But I wanted to be physical within this. I wanted to be physical within a puzzle game. This felt, to me, like Tron. Except in Tron, you’re trapped against your own will as Jeff Bridges was in the Tron movie. You enjoy being in this space. So for me, all this stuff really lent itself to it. I’m just sick of all the realism, so to speak, that we keep getting bombarded with in games because, ultimately, a lot of game developers feel obliged to make tech demos for Unreal or whatever. The more realistic you style a game, the more you’ll need to update it every two years with a new HD remake, because that stuff ages incredibly quickly.

With RezRez is timeless. Even the original Cosmic Smash that I just loaded up on the cabinet here looks fucking fresh now. Then there are games that outlast: Ico still looks amazing to this day. Slightly pixelated due to the resolution, but the graphics don’t need any improvement. They don’t need updating and they never will. Inside will never need updating, you know? Out of This World will never need updating. Those games will forever look great because they have proper style. So I thought, “I want to make the game that will always look great in VR.” And hopefully that’s what we’re doing.

I fully agree. I find the realism is even more off-putting in VR since it is so realistic because everything that doesn’t really line up just becomes more jarring in VR, for me at least.

Yeah, because suspension of disbelief, right? To me, it’s theater. When you see people standing on a static stage that pretends to be a house, a room, a landscape, or whatever, you believe it, you know? How is it possible that theater and musicals have been able to exist for hundreds upon hundreds of years — thousands even — and we still believe in them because we don’t actually need to be spoon-fed reality. We have that shit in real life and it sucks [Laugh]. I don’t want to be reminded. So that was the thing I wanted. I wanted to make people dream, and I wanted to make people feel good, and I wanted to make them feel good not just within the world, but also within their body because I hate working out — it’s boring.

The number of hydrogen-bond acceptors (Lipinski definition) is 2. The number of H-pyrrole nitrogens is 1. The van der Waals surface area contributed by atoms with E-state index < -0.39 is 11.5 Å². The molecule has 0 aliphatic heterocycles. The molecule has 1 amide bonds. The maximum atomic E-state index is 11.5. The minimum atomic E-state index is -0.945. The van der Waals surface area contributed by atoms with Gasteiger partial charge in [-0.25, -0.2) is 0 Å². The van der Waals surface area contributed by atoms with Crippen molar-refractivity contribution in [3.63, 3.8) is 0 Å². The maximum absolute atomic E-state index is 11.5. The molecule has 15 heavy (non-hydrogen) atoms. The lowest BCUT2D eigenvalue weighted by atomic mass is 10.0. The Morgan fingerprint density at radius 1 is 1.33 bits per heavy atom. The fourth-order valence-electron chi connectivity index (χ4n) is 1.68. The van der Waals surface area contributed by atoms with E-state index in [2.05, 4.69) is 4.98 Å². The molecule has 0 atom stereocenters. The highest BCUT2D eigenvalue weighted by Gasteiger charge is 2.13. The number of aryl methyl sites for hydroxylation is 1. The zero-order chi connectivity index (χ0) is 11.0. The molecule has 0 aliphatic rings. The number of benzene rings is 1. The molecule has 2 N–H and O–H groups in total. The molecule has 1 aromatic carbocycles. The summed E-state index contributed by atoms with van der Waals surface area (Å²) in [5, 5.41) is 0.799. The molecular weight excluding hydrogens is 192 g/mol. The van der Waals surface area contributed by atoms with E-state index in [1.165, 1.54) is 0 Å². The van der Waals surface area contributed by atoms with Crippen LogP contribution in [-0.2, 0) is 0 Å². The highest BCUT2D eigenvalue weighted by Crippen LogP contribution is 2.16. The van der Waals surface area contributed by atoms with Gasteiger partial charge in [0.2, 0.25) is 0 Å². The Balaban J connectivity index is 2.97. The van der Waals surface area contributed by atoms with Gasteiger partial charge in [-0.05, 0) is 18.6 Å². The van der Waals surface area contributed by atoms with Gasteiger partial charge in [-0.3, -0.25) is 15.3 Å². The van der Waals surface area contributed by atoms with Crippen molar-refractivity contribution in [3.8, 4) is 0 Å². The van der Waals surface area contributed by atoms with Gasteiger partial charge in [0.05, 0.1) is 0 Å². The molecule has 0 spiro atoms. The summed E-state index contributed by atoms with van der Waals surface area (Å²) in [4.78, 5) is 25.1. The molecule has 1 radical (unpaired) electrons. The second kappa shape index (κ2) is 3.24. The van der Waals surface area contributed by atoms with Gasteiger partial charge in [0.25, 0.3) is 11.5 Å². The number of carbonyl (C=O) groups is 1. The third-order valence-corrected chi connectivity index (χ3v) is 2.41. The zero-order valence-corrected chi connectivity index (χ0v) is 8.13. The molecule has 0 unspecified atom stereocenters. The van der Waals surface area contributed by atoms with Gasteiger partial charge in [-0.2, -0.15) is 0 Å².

But here, you actually move your body and people start sweating pretty rapidly when they do a one-on-one game, but they don’t feel it. They feel like they’ve been on the dance floor. They feel like they’ve been partying, because the music’s so fucking good and dynamic, etc. It’s a new thing, and to me, that’s what VR should be. It should be a new thing. That’s what we’re making.

VR obviously has a big fitness world attached to it. It makes so much sense for it to be VR, but how was getting in touch with Sega? At first, I’m sure they were surprised anybody remembered Cosmic Smash, but how was it, getting this IP and being able to use it?

It was a bit of a journey. To be honest, like a couple of the people that I first spoke to at Sega had never heard of the thing, even within Sega, I mean, I don’t blame them — it’s been 23 years now. They have big names and big characters and big franchises that they’re reviving very well, a lot of them, so they have bigger fish to fry. But yeah, it was a process. So first of all, I’m sure that even for them to make it worth their while for them to even dig up whatever that thing was must have been a pain, originally. But I’m pretty relentless and I’m also very passionate and I think, as my now-friends at Sega all gradually realized where I came from, what my knowledge of their company is, how old my love for it is, and also my understanding for what makes a Sega game a Sega game.

I was really chuffed when one of their seniors, who’s been with the company for 30 years, at the end of a meeting a few months ago said to me, “Thank you so much for bringing back the spirit of Sega.” And I was like, “Alright, I can live with that. This is good.” Because they do, as a company — for me at least — sort of embody a spirit of joy and of travel, actually. I feel like when I play their games, I’m traveling somewhere. I feel like I’m escaping. I feel like I’m traveling. We have Yu Suzuki to thank for that because I think it was really him who took the competitive bullshit out of games and made you feel like you had your fate in your own hands, such as OutRun.

You’re racing yourself. That’s it. And how thrilling is that? You can load that game up on a 3DS or on Switch — that beautiful port that M2 did for Switch — and that fricking game, man … it’s just perfect, to this day. Because you’re dreaming. Those Sega blue skies … that feeling, to me, is unmatched. No other company has as consistently pursued that as they have. What made the Dreamcast so special is that it wasn’t a company doing it, it was a bunch of indie developers working under Sega’s roof. So United Game Artists, which was Mizuguchi’s team, Sega Rosso, Amusement Vision — all those teams were acting like de facto indies and they were allowed to do whatever the hell they want to do as long as they love it.